Colston's Girls' School, on Cheltenham Road in Montpelier, has had a smaller replica of the city centre Colston statue on display for decades.
But, after the statue of Colston in the city centre was toppled on Sunday, June 7, the school took "immediate" action to remove its statue.
In a statement issued to Bristol Live on Monday, June 8, the school also confirmed it is having "ongoing discussions" over its use of Colston's name.
Read More
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The school's statue is around 3ft high and stood on a 5ft high plinth in a main thoroughfare outside the entrance to the school hall.
The school was a fee-paying private school set up in Victorian times to be a female counterpart to Colston's School, which was set up by Edward Colston himself in 1710.
It became a state-funded academy in 2011, part of the series of schools run by the Society of Merchant Venturers, the guild to which Colston belonged, and which set up and ran the transatlantic slave trade in the 17th, 18th and 19th centuries.

A statue of Edward Colston that has stood in the reception area of Colston's Girls' School for decades (Image: Society of Merchant Venturers)
In a statement, a spokesperson for Colston's Girls' School said they recognised the school had 'a role to play in the passionate debate' surrounding the slave trader, on whose slave ships around 20,000 people, including 8,000 children died.
"We recognise that Edward Colston is a divisive figure in Bristol and that we have a role to play in the passionate debate about the use of his name across the city," she said.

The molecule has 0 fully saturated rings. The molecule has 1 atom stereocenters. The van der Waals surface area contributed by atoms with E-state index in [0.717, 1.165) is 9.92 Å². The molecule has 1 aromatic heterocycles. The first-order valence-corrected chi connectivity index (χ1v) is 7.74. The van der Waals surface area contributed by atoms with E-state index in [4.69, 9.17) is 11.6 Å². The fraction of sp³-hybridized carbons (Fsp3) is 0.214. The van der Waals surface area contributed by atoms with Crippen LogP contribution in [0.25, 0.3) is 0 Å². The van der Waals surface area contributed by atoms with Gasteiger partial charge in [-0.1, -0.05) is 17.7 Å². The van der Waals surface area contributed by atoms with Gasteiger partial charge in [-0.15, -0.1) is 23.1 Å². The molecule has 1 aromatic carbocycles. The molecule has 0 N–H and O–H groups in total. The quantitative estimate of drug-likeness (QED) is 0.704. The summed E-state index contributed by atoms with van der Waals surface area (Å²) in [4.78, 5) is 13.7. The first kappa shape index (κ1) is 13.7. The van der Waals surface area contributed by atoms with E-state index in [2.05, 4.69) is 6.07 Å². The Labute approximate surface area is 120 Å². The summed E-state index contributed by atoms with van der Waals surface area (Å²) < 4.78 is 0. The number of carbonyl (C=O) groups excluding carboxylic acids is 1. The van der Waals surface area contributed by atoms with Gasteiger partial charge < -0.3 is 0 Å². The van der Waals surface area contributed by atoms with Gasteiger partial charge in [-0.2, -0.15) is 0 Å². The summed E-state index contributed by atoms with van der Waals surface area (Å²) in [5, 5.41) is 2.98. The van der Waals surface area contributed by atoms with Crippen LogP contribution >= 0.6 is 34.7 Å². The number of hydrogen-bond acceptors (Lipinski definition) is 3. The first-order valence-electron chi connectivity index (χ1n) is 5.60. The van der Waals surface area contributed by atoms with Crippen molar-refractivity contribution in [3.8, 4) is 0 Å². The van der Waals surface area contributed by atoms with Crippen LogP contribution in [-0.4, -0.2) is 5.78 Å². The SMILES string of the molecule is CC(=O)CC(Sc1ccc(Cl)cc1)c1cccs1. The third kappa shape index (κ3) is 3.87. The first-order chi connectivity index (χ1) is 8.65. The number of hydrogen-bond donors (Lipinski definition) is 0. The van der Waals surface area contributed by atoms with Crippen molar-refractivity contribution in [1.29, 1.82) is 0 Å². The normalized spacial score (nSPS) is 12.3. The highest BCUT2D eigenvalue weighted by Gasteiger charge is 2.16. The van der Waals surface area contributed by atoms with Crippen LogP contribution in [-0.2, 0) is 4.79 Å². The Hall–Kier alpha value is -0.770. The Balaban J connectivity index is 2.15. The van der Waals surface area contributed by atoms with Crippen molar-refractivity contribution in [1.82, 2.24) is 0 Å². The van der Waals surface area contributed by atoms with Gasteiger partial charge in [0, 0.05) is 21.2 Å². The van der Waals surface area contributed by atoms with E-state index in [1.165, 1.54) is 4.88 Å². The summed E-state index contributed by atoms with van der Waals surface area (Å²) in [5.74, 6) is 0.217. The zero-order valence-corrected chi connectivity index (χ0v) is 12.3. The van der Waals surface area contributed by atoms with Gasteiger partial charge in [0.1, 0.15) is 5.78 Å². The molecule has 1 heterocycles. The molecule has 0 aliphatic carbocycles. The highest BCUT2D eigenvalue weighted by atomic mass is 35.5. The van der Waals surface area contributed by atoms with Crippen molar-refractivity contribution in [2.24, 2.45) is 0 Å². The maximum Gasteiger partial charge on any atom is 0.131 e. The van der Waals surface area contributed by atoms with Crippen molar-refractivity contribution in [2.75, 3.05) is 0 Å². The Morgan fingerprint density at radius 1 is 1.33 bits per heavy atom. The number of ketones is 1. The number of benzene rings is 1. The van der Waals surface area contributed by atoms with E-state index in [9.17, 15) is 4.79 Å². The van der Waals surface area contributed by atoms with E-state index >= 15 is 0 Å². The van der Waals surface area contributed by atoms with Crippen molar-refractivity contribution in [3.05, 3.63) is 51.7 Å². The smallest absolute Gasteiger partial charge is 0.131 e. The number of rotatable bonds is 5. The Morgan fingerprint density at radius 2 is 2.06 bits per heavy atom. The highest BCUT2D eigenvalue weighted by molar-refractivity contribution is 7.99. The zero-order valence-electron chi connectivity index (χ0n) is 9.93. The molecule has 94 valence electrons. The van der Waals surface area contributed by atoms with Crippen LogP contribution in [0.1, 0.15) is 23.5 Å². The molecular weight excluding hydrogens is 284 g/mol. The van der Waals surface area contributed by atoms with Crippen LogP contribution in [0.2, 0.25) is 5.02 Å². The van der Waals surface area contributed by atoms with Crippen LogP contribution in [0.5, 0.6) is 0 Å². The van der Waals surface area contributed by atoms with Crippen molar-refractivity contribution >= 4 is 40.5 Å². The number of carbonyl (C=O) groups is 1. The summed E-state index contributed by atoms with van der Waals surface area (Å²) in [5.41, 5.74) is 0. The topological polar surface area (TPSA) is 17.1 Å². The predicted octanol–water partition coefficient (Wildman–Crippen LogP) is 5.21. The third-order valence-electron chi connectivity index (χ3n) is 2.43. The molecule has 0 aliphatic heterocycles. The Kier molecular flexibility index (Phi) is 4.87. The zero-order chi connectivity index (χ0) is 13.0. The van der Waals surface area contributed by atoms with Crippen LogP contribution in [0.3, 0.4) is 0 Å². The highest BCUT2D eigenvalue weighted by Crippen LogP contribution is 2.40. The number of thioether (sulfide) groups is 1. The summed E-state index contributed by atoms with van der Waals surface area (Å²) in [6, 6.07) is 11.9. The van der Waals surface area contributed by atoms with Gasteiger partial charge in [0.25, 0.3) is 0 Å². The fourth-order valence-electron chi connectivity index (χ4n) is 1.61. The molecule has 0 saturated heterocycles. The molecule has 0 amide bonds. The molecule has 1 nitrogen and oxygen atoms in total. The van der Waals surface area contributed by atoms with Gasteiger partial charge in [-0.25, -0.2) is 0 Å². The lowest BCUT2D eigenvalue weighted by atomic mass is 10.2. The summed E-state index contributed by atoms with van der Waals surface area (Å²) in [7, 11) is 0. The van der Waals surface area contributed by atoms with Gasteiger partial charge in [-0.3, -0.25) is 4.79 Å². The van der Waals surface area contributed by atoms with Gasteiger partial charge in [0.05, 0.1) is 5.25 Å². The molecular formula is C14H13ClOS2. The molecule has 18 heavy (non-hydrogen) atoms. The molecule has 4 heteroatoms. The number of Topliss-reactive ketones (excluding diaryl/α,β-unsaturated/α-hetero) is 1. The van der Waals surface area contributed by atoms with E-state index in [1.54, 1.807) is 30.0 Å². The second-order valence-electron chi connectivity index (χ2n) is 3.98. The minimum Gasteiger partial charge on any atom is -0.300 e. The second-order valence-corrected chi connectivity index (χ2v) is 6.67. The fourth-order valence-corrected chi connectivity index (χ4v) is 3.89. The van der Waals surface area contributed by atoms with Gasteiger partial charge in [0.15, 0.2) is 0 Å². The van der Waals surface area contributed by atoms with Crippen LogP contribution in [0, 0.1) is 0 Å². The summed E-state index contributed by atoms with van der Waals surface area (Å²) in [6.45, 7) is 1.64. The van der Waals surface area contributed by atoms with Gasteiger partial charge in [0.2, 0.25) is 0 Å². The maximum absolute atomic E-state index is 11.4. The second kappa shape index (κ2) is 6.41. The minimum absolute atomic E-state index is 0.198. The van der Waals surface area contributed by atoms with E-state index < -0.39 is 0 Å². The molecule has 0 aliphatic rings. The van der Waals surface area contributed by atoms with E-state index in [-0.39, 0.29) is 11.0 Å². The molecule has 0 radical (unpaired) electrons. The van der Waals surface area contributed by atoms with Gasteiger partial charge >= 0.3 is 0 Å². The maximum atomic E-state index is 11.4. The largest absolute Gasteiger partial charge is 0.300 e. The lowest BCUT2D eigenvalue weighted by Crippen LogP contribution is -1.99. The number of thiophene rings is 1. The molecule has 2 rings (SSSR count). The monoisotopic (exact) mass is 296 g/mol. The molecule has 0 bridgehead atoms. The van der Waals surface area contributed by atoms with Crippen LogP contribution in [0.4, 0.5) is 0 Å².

"This is an ongoing discussion that we are very much part of, with one immediate action being the removal of the statue of Colston from the reception area of Colston’s Girls’ School," she added.
The Society of Merchant Venturers, which runs Colston's Girls' School, issued its own statement earlier today, less than 24 hours after the main statue of Colston was toppled in the centre of Bristol.
The SMV said they must 'never forget the 12 million people who were enslaved as part of the transatlantic slave trade'.
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Backstory: a collection of contemporary tweets by Professor Kate Williams of Reading University
What ended the slave trade in Britain? A lot of people think it was William Wilberforce and (white) middle class abolitionists. Actually much was due to freed slave abolitionists  eg Equiano and two big legal cases1) freed slave James Somersett and 2) an insurance claim after a massacre on the  slave ship  Zong.